Date: 25th January 2016 at 9:51am
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The introduction of a new race track and new destination is usually met with excitement throughout Formula One.

The watching public want to see a blend of the classic, traditional and historical tracks of the likes of Silverstone, Monaco and Spa, but also like to see the sport break into new markets with new exciting tracks such as Austin in the United States of America and more recently Mexico.

For 2016 the new destination is Baku in Azerbaijan, who will host the European Grand Prix, despite the fact that the country somewhat straddles Western Asia and Eastern Europe.

It’s an interesting destination with the Baku City Circuit designed by Hermann Tilke, driving close by to the UNESCO World Heritage site of the Maiden Tower.

But despite all the positives, it has received negative publicity.

The Formula One calendar has meant that the race clashes with the Le Mans 24 hour race, an event which has arguably never been more popular and was won last year by Force India’s Nico Hulkenberg.

With the events now clashing the German driver will not be able to defend his title, as the race begins just as qualifying is set to get underway in Baku.

Formula One bosses have tried their level best to avoid a clash between the races themselves and with Le Mans set to end just after 2pm GMT, the lights will go out in Baku for the start of the Grand Prix.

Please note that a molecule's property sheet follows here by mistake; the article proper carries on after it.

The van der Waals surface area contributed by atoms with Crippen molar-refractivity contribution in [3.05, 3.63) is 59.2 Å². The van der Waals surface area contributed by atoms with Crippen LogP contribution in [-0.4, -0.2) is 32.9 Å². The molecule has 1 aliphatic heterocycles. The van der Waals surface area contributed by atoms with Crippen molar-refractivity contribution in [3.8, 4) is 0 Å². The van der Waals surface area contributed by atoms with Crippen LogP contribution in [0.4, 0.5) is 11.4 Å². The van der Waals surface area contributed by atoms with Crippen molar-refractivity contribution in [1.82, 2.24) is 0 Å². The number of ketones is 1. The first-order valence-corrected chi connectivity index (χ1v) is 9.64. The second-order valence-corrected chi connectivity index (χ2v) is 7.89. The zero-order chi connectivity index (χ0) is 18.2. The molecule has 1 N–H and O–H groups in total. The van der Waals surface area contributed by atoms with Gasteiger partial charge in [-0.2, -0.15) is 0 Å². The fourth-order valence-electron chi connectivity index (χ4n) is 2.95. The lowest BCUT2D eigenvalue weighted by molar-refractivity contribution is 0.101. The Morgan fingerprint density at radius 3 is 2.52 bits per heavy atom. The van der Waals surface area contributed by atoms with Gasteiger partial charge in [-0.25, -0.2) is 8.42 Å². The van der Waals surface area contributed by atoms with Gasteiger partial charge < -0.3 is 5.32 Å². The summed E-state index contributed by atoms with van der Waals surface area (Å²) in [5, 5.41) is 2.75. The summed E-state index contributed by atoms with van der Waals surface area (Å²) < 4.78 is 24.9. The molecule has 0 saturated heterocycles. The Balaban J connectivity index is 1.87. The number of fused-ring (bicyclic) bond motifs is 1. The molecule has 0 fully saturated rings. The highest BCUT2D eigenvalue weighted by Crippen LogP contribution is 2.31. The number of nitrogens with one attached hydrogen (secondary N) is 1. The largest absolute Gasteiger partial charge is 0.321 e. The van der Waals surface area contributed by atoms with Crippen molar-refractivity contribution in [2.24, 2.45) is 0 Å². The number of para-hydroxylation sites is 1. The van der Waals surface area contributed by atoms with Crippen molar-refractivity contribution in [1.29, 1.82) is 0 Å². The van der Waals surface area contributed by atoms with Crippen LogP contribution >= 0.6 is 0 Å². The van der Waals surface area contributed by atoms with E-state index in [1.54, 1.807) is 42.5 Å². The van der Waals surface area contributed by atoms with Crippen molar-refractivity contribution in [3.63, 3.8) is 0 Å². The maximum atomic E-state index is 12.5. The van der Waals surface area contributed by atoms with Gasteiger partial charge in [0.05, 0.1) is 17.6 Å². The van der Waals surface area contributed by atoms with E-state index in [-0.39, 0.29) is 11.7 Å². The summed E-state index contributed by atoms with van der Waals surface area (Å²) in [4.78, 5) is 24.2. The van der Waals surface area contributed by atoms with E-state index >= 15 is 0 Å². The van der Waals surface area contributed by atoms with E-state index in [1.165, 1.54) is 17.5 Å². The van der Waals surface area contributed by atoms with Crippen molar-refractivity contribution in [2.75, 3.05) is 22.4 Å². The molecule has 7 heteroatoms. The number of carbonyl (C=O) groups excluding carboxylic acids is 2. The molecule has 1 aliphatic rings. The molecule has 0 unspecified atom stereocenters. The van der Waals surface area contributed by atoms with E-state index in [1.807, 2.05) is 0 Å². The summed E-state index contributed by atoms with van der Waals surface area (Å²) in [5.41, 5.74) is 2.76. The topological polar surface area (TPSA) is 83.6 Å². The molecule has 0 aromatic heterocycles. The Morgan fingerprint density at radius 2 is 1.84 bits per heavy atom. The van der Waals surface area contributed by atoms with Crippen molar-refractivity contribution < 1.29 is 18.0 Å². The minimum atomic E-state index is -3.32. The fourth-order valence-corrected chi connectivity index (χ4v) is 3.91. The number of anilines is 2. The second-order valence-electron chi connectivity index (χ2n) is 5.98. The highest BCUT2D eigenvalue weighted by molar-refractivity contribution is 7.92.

This means that with a local start time of 6pm, any delay to running could risk fading light , with the sun to set slightly after 9pm.

According to FIA president Jean Todt the clash was impossible to avoid.

‘The calendar as an exercise is a very tricky job because you have 21 races in F1, you have 10 races in Formula E, you have 10 races also in WEC, You have 14 rallies next year. So to make one calendar without any conflict is simply not possible.’ he told the media.

Then of course there is the financial issues in the area following the drop of Oil prices and the collapse of Azerbaijan currency the Manat.

Issues that have ignited rumours that the race is actually under threat.

‘The devaluation of the Manat will have no impact with regards to the staging of the first ever Formula 1 race in Azerbaijan, In fact, when the budget for the Grand Prix of Europe was approved, it was initially calculated in US dollars. As a result, we are not expecting any changes to the current event budget.’ ‘ a spokesman for the Baku City Circuit told motorsport.com.

‘We would once again stress that the overall economic impact – both short and long term, direct and indirect – created by staging an F1 race will be of huge benefit to the national economy.’

‘The impact of increased tourism and direct visitor spending that will be injected into Baku area business establishments such as restaurants, bars, hotels and retailers will see millions, if not more, pumped into the economy.